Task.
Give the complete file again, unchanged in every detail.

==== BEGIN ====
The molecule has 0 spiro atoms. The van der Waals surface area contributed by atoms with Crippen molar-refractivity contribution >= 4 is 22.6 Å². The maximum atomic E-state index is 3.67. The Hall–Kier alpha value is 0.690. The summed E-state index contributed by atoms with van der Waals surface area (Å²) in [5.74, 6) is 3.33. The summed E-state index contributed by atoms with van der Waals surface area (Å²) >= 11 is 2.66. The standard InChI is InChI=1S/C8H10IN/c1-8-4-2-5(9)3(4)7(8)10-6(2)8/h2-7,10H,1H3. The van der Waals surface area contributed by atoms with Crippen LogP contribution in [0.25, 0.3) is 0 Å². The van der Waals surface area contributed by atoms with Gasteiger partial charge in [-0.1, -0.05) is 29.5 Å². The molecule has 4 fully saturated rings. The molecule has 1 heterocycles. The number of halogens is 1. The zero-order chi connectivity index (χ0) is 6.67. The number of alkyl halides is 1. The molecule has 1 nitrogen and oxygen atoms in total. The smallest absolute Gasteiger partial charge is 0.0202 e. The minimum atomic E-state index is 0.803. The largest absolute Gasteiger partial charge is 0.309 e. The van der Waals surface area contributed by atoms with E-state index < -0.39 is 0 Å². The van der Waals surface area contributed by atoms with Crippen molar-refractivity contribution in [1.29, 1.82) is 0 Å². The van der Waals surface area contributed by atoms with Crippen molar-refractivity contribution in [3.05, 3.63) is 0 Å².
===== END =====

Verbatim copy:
The molecule has 0 spiro atoms. The van der Waals surface area contributed by atoms with Crippen molar-refractivity contribution >= 4 is 22.6 Å². The maximum atomic E-state index is 3.67. The Hall–Kier alpha value is 0.690. The summed E-state index contributed by atoms with van der Waals surface area (Å²) in [5.74, 6) is 3.33. The summed E-state index contributed by atoms with van der Waals surface area (Å²) >= 11 is 2.66. The standard InChI is InChI=1S/C8H10IN/c1-8-4-2-5(9)3(4)7(8)10-6(2)8/h2-7,10H,1H3. The van der Waals surface area contributed by atoms with Crippen LogP contribution in [0.25, 0.3) is 0 Å². The van der Waals surface area contributed by atoms with Gasteiger partial charge in [-0.1, -0.05) is 29.5 Å². The molecule has 4 fully saturated rings. The molecule has 1 heterocycles. The number of halogens is 1. The zero-order chi connectivity index (χ0) is 6.67. The number of alkyl halides is 1. The molecule has 1 nitrogen and oxygen atoms in total. The smallest absolute Gasteiger partial charge is 0.0202 e. The minimum atomic E-state index is 0.803. The largest absolute Gasteiger partial charge is 0.309 e. The van der Waals surface area contributed by atoms with E-state index < -0.39 is 0 Å². The van der Waals surface area contributed by atoms with Crippen molar-refractivity contribution in [1.29, 1.82) is 0 Å². The van der Waals surface area contributed by atoms with Crippen molar-refractivity contribution in [3.05, 3.63) is 0 Å².